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Genome-Wide Identification of the Invertase Gene Family in Populus

  • Zhong Chen ,

    Contributed equally to this work with: Zhong Chen, Kai Gao

    Affiliations National Engineering Laboratory for Tree Breeding, College of Biological Sciences and Biotechnology, Beijing Forestry University, Beijing, China, Key Laboratory of Genetics and Breeding in Forest Trees and Ornamental Plants of the Ministry of Education, College of Biological Sciences and Biotechnology, Beijing Forestry University, Beijing, China

  • Kai Gao ,

    Contributed equally to this work with: Zhong Chen, Kai Gao

    Affiliations National Engineering Laboratory for Tree Breeding, College of Biological Sciences and Biotechnology, Beijing Forestry University, Beijing, China, Key Laboratory of Genetics and Breeding in Forest Trees and Ornamental Plants of the Ministry of Education, College of Biological Sciences and Biotechnology, Beijing Forestry University, Beijing, China

  • Xiaoxing Su,

    Affiliation Beijing Berry Genomics Company Limited, Beijing, China

  • Pian Rao,

    Affiliations National Engineering Laboratory for Tree Breeding, College of Biological Sciences and Biotechnology, Beijing Forestry University, Beijing, China, Key Laboratory of Genetics and Breeding in Forest Trees and Ornamental Plants of the Ministry of Education, College of Biological Sciences and Biotechnology, Beijing Forestry University, Beijing, China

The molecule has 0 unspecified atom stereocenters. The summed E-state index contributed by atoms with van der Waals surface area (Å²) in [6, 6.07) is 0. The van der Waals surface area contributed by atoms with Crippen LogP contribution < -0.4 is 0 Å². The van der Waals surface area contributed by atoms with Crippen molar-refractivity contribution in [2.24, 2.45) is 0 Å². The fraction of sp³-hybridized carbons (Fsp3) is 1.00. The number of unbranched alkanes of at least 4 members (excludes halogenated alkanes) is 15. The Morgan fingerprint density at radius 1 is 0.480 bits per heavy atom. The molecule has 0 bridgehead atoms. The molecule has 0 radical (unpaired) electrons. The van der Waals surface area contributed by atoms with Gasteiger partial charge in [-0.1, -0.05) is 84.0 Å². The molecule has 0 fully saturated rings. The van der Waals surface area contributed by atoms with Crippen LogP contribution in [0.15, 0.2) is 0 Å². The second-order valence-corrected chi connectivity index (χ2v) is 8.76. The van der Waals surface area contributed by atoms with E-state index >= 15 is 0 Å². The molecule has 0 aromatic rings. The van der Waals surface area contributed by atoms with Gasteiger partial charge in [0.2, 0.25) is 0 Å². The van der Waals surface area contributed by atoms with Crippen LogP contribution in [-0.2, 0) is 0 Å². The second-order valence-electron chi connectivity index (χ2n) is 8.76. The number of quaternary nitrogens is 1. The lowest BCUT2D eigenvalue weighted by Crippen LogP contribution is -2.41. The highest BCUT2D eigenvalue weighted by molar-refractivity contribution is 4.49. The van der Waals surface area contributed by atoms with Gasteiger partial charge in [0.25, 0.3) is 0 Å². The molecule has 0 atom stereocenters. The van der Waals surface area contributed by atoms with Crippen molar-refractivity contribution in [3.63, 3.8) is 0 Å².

• Xinmin An

    Affiliations National Engineering Laboratory for Tree Breeding, College of Biological Sciences and Biotechnology, Beijing Forestry University, Beijing, China, Key Laboratory of Genetics and Breeding in Forest Trees and Ornamental Plants of the Ministry of Education, College of Biological Sciences and Biotechnology, Beijing Forestry University, Beijing, China

Genome-Wide Identification of the Invertase Gene Family in Populus

  • Zhong Chen, 
  • Kai Gao, 
  • Xiaoxing Su, 
  • Pian Rao, 
  • Xinmin An


Invertase plays a crucial role in carbohydrate partitioning and plant development as it catalyses the irreversible hydrolysis of sucrose into glucose and fructose. The invertase family in plants is composed of two sub-families: acid invertases, which are targeted to the cell wall and vacuole; and neutral/alkaline invertases, which function in the cytosol. In this study, 5 cell wall invertase genes (PtCWINV1-5), 3 vacuolar invertase genes (PtVINV1-3) and 16 neutral/alkaline invertase genes (PtNINV1-16) were identified in the Populus genome and found to be distributed on 14 chromosomes. A comprehensive analysis of poplar invertase genes was performed, including structures, chromosome location, phylogeny, evolutionary pattern and expression profiles. Phylogenetic analysis indicated that the two sub-families were both divided into two clades. Segmental duplication is contributed to neutral/alkaline sub-family expansion. Furthermore, the Populus invertase genes displayed differential expression in roots, stems, leaves, leaf buds and in response to salt/cold stress and pathogen infection. In addition, the analysis of enzyme activity and sugar content revealed that invertase genes play key roles in the sucrose metabolism of various tissues and organs in poplar. This work lays the foundation for future functional analysis of the invertase genes in Populus and other woody perennials.


In higher plants, carbon autotrophy is a prominent feature and sucrose is the major form of transported sugar [1]. Sucrose is synthesised in source leaves and translocated to non-photosynthetic sink tissues. This disaccharide and its cleavage products, glucose and fructose, play central roles in cell metabolism and plant growth and development [2]. Sucrose utilisation as a source of carbon and energy depends on its hydrolysis into hexoses; in plants this reaction is catalysed by enzymes: sucrose synthase (EC and invertase (EC Sucrose synthase catalyses the readily reversible hydrolysis of sucrose into UDP-glucose and fructose, whereas invertase is responsible for the irreversible cleavage of sucrose to glucose and fructose [3].